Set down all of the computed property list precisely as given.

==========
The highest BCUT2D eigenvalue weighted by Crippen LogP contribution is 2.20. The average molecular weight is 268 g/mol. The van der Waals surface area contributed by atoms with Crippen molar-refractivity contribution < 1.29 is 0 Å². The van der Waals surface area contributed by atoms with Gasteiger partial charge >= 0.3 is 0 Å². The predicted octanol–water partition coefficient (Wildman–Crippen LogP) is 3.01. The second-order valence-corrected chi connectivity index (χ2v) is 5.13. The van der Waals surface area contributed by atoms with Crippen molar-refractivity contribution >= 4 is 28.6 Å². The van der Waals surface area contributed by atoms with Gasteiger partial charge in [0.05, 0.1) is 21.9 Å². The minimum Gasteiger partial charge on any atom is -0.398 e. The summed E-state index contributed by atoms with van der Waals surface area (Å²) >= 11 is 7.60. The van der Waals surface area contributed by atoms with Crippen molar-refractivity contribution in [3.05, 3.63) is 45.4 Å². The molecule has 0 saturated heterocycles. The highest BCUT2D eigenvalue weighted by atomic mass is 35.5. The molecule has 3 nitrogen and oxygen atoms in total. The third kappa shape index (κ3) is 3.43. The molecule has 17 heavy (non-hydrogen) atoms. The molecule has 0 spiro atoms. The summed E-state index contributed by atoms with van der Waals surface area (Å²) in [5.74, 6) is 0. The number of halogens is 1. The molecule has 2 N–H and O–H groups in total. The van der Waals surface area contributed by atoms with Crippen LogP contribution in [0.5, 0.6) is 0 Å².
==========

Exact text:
The highest BCUT2D eigenvalue weighted by Crippen LogP contribution is 2.20. The average molecular weight is 268 g/mol. The van der Waals surface area contributed by atoms with Crippen molar-refractivity contribution < 1.29 is 0 Å². The van der Waals surface area contributed by atoms with Gasteiger partial charge >= 0.3 is 0 Å². The predicted octanol–water partition coefficient (Wildman–Crippen LogP) is 3.01. The second-order valence-corrected chi connectivity index (χ2v) is 5.13. The van der Waals surface area contributed by atoms with Crippen molar-refractivity contribution >= 4 is 28.6 Å². The van der Waals surface area contributed by atoms with Gasteiger partial charge in [0.05, 0.1) is 21.9 Å². The minimum Gasteiger partial charge on any atom is -0.398 e. The summed E-state index contributed by atoms with van der Waals surface area (Å²) >= 11 is 7.60. The van der Waals surface area contributed by atoms with Crippen molar-refractivity contribution in [3.05, 3.63) is 45.4 Å². The molecule has 0 saturated heterocycles. The highest BCUT2D eigenvalue weighted by atomic mass is 35.5. The molecule has 3 nitrogen and oxygen atoms in total. The third kappa shape index (κ3) is 3.43. The molecule has 17 heavy (non-hydrogen) atoms. The molecule has 0 spiro atoms. The summed E-state index contributed by atoms with van der Waals surface area (Å²) in [5.74, 6) is 0. The number of halogens is 1. The molecule has 2 N–H and O–H groups in total. The van der Waals surface area contributed by atoms with Crippen LogP contribution in [0.5, 0.6) is 0 Å².